Throughout the encounter the Sheik displays the same kind of attention and compassion as he did with the bickering attorneys. Though the world of legal systems and court proceedings seems far away from these hallways reeking of body fluids and filled with desperation. He listens respectfully, asking careful questions to learn whether and how he might intervene on this family’s behalf. In his role as translator, he filters our questions rephrasing them to avoid embarrassment to the family, protecting their dignity when our probing crosses the line of appropriateness.
After about 30 minutes of visiting, we stand up to depart. Since I’m scribbling the last comments I’m one of the last to leave. I look up to find the sheik had quietly returned to the unit asking to see the inside of her small dorm-size refrigerator. I glance to see there is nothing more than a 1/2 empty bottle of juice and some bread. He says a few quiet words (which have the tone of a blessing) and we head on our way.
One more stop before lunch is the ancient church of St. Peter and Paul. The sheik gets us in the back door of the 8th century structure (“I have contacts!” he says). With an almost boyish glee he grills us on the story from Acts on the Jerusalem Council and the proclamation of the gospel to the Gentiles before we head upstairs to the sanctuary. There, surrounded by a cloud of icon witnesses, we evangelicals stand silent while (again!), while our Muslim host explains to us the moving stories of Christian faith displayed above our heads.
“What does it mean when a Muslim cleric knows and appreciates our stories better than we do?” someone murmured.
Lunch was a lovely spread alongside the Mediterranean Sea. Dish upon dish was brought to us as the famed Middle Eastern hospitality was on full display. We had a far-ranging talk from the rise of fundamentalism and religious violence to how he had met his wife Saad (born in Shatila, a Palestinian camp) a decade and a half earlier.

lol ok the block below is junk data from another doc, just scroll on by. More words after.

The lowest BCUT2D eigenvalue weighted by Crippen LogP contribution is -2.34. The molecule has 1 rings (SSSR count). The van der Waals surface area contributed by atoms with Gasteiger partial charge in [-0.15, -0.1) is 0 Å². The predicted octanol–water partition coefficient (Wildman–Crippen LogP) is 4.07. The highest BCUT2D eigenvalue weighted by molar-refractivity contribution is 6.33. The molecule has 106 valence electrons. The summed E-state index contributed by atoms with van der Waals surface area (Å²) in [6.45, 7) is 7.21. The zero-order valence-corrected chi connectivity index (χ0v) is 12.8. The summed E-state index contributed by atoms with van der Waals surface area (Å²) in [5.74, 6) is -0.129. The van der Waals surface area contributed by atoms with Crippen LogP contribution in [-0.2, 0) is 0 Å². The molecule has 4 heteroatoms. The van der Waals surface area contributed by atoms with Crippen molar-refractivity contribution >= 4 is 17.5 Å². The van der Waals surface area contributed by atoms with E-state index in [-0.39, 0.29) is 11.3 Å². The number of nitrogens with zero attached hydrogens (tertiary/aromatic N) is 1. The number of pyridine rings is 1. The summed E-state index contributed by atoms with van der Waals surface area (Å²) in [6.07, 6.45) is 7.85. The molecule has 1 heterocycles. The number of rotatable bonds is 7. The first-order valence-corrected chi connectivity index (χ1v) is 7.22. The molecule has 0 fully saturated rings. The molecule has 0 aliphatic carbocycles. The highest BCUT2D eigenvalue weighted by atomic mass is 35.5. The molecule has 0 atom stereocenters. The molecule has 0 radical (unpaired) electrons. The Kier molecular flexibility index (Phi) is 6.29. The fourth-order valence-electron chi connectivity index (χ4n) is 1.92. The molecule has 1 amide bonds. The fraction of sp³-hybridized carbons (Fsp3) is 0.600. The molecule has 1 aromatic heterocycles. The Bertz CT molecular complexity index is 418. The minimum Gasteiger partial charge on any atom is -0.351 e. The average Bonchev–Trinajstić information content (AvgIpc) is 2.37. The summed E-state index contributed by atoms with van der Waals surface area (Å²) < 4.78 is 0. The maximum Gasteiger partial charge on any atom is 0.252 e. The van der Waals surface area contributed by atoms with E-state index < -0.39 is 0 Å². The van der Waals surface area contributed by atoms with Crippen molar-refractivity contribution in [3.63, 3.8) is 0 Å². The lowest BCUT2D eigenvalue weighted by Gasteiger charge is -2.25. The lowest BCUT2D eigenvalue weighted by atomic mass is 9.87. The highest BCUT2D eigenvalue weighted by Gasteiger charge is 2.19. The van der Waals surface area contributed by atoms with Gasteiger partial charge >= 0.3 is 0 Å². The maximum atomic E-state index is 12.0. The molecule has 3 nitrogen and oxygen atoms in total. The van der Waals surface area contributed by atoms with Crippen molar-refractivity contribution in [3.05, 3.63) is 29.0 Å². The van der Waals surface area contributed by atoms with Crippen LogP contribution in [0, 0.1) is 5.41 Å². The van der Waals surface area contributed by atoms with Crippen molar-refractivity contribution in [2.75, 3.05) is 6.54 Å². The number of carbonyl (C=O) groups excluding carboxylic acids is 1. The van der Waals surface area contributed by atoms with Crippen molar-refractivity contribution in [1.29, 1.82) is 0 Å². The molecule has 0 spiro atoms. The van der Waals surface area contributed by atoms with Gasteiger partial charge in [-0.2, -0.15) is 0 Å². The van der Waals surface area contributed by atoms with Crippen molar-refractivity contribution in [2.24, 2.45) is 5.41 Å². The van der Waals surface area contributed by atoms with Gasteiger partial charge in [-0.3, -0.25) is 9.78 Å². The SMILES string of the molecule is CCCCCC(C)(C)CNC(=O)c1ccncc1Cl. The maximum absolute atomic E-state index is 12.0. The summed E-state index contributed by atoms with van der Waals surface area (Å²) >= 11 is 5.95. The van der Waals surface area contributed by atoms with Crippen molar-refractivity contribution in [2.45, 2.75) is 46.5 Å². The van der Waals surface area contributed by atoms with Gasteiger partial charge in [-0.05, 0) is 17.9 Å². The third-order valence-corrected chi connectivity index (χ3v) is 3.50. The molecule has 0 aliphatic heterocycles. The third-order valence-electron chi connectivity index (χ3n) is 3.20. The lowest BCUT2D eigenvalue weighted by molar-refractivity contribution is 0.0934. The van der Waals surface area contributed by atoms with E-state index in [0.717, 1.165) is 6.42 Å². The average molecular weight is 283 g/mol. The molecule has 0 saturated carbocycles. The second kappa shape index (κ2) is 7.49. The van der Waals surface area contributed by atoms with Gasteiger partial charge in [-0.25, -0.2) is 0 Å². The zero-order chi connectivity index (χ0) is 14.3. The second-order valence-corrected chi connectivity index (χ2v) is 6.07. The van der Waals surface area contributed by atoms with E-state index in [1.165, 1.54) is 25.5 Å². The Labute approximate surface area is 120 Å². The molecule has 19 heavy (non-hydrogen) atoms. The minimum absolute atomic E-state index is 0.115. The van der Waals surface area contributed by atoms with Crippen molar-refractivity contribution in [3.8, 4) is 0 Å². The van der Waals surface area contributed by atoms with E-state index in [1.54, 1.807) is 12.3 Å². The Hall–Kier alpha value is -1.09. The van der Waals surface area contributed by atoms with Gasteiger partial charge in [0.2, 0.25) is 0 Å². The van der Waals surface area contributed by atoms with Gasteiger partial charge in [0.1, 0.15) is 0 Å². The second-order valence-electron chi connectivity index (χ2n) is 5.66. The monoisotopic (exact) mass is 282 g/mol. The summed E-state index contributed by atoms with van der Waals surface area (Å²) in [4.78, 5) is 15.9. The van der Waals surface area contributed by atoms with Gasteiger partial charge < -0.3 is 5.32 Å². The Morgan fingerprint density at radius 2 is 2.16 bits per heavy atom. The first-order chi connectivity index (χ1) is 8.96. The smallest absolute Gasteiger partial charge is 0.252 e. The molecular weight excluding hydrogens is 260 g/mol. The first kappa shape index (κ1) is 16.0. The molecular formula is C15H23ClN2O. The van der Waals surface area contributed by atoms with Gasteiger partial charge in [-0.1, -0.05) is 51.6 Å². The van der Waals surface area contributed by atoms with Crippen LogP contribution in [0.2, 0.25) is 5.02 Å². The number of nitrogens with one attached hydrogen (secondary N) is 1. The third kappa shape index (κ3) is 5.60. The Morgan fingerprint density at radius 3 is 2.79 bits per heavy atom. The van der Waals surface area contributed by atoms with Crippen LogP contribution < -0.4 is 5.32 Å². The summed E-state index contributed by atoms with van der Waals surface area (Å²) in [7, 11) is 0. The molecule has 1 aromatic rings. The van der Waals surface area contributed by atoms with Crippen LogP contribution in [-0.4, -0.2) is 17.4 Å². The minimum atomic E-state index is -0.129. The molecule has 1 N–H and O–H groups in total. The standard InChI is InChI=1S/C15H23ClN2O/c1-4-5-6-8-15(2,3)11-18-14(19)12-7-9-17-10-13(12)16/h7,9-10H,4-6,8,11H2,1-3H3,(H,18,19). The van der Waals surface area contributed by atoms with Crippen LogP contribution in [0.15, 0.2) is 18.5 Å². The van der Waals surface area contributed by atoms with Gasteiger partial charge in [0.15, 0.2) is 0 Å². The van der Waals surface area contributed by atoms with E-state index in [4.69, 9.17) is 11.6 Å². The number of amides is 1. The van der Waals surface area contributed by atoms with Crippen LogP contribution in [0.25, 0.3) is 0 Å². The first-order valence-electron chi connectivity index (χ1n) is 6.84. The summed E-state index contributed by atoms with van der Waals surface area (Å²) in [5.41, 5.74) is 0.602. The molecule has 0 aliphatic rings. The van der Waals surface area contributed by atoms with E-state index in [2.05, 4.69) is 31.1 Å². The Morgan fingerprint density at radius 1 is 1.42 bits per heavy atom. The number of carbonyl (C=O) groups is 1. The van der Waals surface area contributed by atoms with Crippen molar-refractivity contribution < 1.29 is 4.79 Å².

Here’s the thing: On the bus ride back to the hotel I found myself thinking about how Sheik Mohammad was a better follower of Christ than many of us who claim his name. The sheikh had taken the gospel into his heart and had manifested it in his life. He was wise. And good. And humble. He “knew” our faith not as an intellectual but as a practitioner. A Muslim through and through, had pointed me to Jesus.
Matthew records Jesus being blown away by the faith of a Roman guard (“amazed” is the word Matthew uses in chapter 8). Jesus is surprised to find healing faith in a person (and perhaps a place too) where he hadn’t expected it. (Truly I tell you I haven’t found anyone in Israel with this great faith!) I’ve always loved that story. While it’s not clear in the text, I’ve always liked to think Jesus was simply delighted to find this faith filled Roman.
Walking with the sheik I felt something similar. I was just really glad this good, holy man was in the world at the same time I’m here too. And I hungered for more of Jesus to mark my words, my thoughts and my actions.
When we left the lunch that day there had been a flurry of Arabic between the sheik and the waiters. Several days later I learned the sheikh was arranging for the piles of extra food to be packaged and brought to the widow and her family.
Of course, I thought, It sounds just like what Jesus would have done.